I went back to the left field corner and didn’t catch a thing. The only people getting balls were little kids and pretty ladies. The seats were unbelievably packed. (The attendance ended up being 44,853.) It was a lost cause. I needed one more ball to extend my four-per-game streak, but it wasn’t happening. Then BP ended 13 minutes early. It wasn’t even raining. The Marlins just stopped and headed off the field. I HAD to make it to the dugout. It was my last chance to get a ball, but the left field aisle was full of vendors and ushers and fans who couldn’t find their seats, so I took the less crowded detour, Billrobinsonsprinting through the concourse and eventually cutting to my left through the runway. I made it to the corner of the dugout just as Bill Robinson had finished packing up the balls. (I was wearing my Marlins hat, of course.)

“Hey, Bill,” I said as he headed into the dugout, “any chance for a dirty ball NOW?”

He looked up as he disappeared from view. I stayed. Maybe, just maybe, there was still a chance. Three seconds later, he poked his head out, made eye contact with me, and tossed a ball. It wasn’t even that dirty.

“That’s TWO!” shouted the fans who’d been laughing at me 40 minutes earlier.

practiceballs1.jpg

“Yeah,” I said, “those lines never work,” and I took off for the subway.

S T A T S:
2,542 total balls.
398 consecutive games with at least one ball.
26 consecutive games with at least four balls.
111 balls this season in 16 games = 6.9 balls per game.

Next game?
Thanks to a co-worker who switched days with me next week, it looks I’ll finally make it to RFK Stadium on Tuesday…Mets vs. Nationals…it’ll be my 38th major league ballpark…please don’t rain.

5 comments

  1. boodleheimer1@aol.com

    Too bad those security dudes foul up your ball snagging. So unless you have enough clout with the Wilpons or Omar to get them fired, maybe you oughta give each one a copy of your ball snagging book, so they’ll feel they’re part of the act and might want to help the champion snagger in his quest? But if this works and your Shea snagging results rise markedly, then I expect you to give me 10% of your treasures.

  2. Zack

    Yes, it really is too bad. They’re all on power trips, and it starts from the top. I’m not giving away anything to these people. They’re evil. I have no clout. The end.

  3. boodleheimer1@aol.com

    Well, they’re likely not EVIL. A pain in the snag, surely, but only flawed security-type duopeds assigned to keep order in a crowded, possibly volatile arena. The thing is, ballparks are usually NOT volatile (like European soccer stadiums) so when these underpaid, bored, essentially unpoetic fellas and ladies sniff the potential to exert a little power and create a scene they can dominate, they spring into action to proscribe the fervent ball collector. But on the other hand (the gloveless one) if you consider that most of the 30- 48 thousand fans at any game are more sedentary, invisible and unthreatening than a dude who leaps over railings, hangs halfway down walls, gallops through aisles maybe intimidating others and lowers his glove ball magnet to the turf all in pursuit of basballs – of which they all know he has many (even some players know it), one can understand (even if you can’t) their need to dominate. You can’t beat ’em, so your only chance to prevail in your snagging without being harrassed is to try to win them over by making them feel good enopugh to like you. Perhaps your book could do that. Otherwise you’re likely to remain in a contest of wills you’ll never win. It’s called Middle Ground, not to be confused with Middle Earth. A way to replace conflict with peace. Try it.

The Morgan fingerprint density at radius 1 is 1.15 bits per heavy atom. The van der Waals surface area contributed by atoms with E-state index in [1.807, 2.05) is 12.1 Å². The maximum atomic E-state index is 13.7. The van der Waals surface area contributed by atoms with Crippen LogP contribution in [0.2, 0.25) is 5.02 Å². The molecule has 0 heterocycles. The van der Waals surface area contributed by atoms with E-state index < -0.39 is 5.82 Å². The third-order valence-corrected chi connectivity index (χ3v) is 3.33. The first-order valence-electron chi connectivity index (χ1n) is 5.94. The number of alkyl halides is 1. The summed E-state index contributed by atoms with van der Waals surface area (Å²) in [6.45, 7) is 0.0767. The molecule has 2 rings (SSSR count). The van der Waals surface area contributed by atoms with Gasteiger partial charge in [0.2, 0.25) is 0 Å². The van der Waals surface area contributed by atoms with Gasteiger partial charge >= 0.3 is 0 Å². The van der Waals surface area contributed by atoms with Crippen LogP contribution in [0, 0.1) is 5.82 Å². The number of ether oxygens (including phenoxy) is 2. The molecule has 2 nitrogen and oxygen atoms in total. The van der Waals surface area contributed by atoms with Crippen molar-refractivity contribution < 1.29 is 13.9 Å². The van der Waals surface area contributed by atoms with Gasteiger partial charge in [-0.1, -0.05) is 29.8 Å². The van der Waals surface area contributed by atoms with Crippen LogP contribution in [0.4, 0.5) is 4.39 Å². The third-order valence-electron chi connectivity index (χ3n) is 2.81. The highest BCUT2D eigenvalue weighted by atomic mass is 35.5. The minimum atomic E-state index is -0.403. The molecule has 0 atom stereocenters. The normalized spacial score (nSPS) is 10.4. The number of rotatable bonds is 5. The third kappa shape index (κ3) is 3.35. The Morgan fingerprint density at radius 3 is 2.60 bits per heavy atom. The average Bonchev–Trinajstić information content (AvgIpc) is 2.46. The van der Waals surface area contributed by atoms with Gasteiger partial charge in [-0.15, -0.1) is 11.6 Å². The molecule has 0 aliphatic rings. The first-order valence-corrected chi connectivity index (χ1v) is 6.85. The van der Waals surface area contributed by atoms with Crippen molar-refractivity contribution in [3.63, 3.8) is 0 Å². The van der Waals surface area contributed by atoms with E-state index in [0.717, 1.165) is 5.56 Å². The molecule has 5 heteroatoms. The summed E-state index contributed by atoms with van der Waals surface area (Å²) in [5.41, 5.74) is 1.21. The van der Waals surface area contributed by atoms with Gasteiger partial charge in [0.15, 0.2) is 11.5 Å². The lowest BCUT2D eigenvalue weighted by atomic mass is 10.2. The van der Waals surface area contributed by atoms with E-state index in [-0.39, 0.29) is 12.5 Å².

4. Zack

    Your plan looks good on paper, but you would have to experience these “dudes” first-hand to realize that it wouldn’t work. In any case, I’d prefer to drop this argument and focus on the positives of ball-collecting, if that’s okay with you.

  5. Zack

    Can’t believe that THIS game turned out to be my 400th in a row with at least one ball caught. I’m STILL in shock.

    (If you don’t know what I’m talking about, read my “NEWSFLASH!!!” entry from July 7th.)